There’s a more passive way to open doors from the inside, and that’s by losing the anxiety associated with trying too hard. It means giving up on cultural projections and expectations. The congregation from which I retired struggled with how to attract some of the growing percentage of Hispanics in the community. Some suggested adding Spanish prayer books, reading the gospel in two languages, or maybe hosting a popular Mexican saint’s day. It was all well intended. No one noticed that the church is in a part of town not frequented by the Hispanic population, nor that what the expected was their easy adaptation to the warmth of our Anglo Episcopalian ways, albeit with a Mexican touch. It was all well intended, but nothing happened.
Curiously, with that failure behind them, they became less uptight about who they were, and less anxious about welcoming the other not like them. They began to discover gay couples among their number, a few Africans (not American), some struggling with behavioral issues, and a number of odds and ends who were definitely not your typical middle class whites. They even discovered that noisy children, who sometimes wandered around the nave during worship, could be welcome with only an occasional tsk-tsk and tut-tut. It’s remains a struggle. A large apartment complex of low income elderly on the same block remains an untapped well. The twice weekly luncheon for any who are hungry is oversold, except for an invitation to join worship, which remains undersold.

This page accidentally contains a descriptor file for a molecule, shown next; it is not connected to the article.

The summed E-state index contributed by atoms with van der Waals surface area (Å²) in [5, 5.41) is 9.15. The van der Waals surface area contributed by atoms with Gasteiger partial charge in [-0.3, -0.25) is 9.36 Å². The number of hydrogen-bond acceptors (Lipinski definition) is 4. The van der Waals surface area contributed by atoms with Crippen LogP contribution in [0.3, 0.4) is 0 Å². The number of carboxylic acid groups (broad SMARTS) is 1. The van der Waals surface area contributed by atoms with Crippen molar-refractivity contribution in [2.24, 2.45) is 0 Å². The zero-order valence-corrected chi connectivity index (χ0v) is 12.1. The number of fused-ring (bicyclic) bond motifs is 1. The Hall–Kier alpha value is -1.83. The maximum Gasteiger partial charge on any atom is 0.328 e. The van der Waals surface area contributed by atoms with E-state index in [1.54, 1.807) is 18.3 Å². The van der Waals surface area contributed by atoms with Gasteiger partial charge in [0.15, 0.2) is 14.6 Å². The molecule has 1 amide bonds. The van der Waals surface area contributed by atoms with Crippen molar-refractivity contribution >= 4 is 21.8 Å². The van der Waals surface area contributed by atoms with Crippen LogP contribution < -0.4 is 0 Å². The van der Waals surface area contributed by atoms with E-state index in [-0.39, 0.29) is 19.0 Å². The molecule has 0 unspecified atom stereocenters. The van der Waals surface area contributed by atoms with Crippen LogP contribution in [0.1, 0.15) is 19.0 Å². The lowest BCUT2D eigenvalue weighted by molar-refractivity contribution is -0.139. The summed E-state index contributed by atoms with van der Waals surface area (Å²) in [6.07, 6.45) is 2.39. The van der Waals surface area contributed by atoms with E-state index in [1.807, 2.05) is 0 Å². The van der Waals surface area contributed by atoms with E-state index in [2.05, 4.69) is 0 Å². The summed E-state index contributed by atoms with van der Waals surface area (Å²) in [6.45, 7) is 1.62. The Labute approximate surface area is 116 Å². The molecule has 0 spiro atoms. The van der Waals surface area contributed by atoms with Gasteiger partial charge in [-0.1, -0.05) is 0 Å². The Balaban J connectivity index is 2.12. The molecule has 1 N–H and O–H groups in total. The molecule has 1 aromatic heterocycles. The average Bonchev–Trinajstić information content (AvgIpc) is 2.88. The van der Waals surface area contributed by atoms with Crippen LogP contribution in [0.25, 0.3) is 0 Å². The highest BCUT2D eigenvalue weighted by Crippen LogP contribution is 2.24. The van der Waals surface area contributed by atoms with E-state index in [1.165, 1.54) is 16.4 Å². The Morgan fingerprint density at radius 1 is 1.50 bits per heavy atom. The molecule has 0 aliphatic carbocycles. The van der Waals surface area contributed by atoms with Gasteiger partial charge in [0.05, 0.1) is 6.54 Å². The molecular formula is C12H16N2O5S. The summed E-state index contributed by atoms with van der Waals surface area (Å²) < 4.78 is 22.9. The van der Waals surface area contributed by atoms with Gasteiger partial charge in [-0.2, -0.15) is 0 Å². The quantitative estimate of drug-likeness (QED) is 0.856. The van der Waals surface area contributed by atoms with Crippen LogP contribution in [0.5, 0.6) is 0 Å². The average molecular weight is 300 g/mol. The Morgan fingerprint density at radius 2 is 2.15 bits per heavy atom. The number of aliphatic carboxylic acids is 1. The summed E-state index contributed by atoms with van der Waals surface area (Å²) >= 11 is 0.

The point is, we can sometimes allow our anxieties about not being welcoming enough get in the way of being more welcoming congregations. How about simply opening the doors and welcoming whoever comes in? What really gets in the way is reluctance to make the open door more well known in the neighborhood. Maybe it’s fear of looking too evangelical, in the worst sense of what that means.
A final point. Some, in their desire to welcome all, absentmindedly obscure the special characteristics of our Anglican tradition. Denominational differences are important. We Episcopalians have a particular way of expressing our faith within a tradition that has real meaning. Diminishing what makes Episcopalian polity and worship different demeans what is important in our understanding of what it means to be Christian. We aren’t more right than others, but our Anglican tradition has value. We are not just another vanilla variation. We’re reformed Catholics for a reason.